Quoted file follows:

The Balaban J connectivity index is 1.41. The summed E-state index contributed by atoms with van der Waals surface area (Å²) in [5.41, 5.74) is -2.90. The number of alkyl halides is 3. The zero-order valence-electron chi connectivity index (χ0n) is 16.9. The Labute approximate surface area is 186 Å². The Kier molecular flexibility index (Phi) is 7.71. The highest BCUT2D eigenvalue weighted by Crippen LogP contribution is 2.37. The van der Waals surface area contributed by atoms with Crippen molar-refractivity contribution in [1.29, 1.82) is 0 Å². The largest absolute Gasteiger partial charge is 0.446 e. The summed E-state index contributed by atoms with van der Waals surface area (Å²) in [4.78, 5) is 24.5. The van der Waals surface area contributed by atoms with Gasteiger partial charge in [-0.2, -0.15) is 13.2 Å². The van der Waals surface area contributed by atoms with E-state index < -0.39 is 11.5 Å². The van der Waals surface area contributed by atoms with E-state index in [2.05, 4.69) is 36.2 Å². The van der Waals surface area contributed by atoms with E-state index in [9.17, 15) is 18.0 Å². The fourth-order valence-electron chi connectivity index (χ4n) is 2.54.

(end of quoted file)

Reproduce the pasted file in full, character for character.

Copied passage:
The Balaban J connectivity index is 1.41. The summed E-state index contributed by atoms with van der Waals surface area (Å²) in [5.41, 5.74) is -2.90. The number of alkyl halides is 3. The zero-order valence-electron chi connectivity index (χ0n) is 16.9. The Labute approximate surface area is 186 Å². The Kier molecular flexibility index (Phi) is 7.71. The highest BCUT2D eigenvalue weighted by Crippen LogP contribution is 2.37. The van der Waals surface area contributed by atoms with Crippen molar-refractivity contribution in [1.29, 1.82) is 0 Å². The largest absolute Gasteiger partial charge is 0.446 e. The summed E-state index contributed by atoms with van der Waals surface area (Å²) in [4.78, 5) is 24.5. The van der Waals surface area contributed by atoms with Gasteiger partial charge in [-0.2, -0.15) is 13.2 Å². The van der Waals surface area contributed by atoms with E-state index < -0.39 is 11.5 Å². The van der Waals surface area contributed by atoms with E-state index in [2.05, 4.69) is 36.2 Å². The van der Waals surface area contributed by atoms with E-state index in [9.17, 15) is 18.0 Å². The fourth-order valence-electron chi connectivity index (χ4n) is 2.54.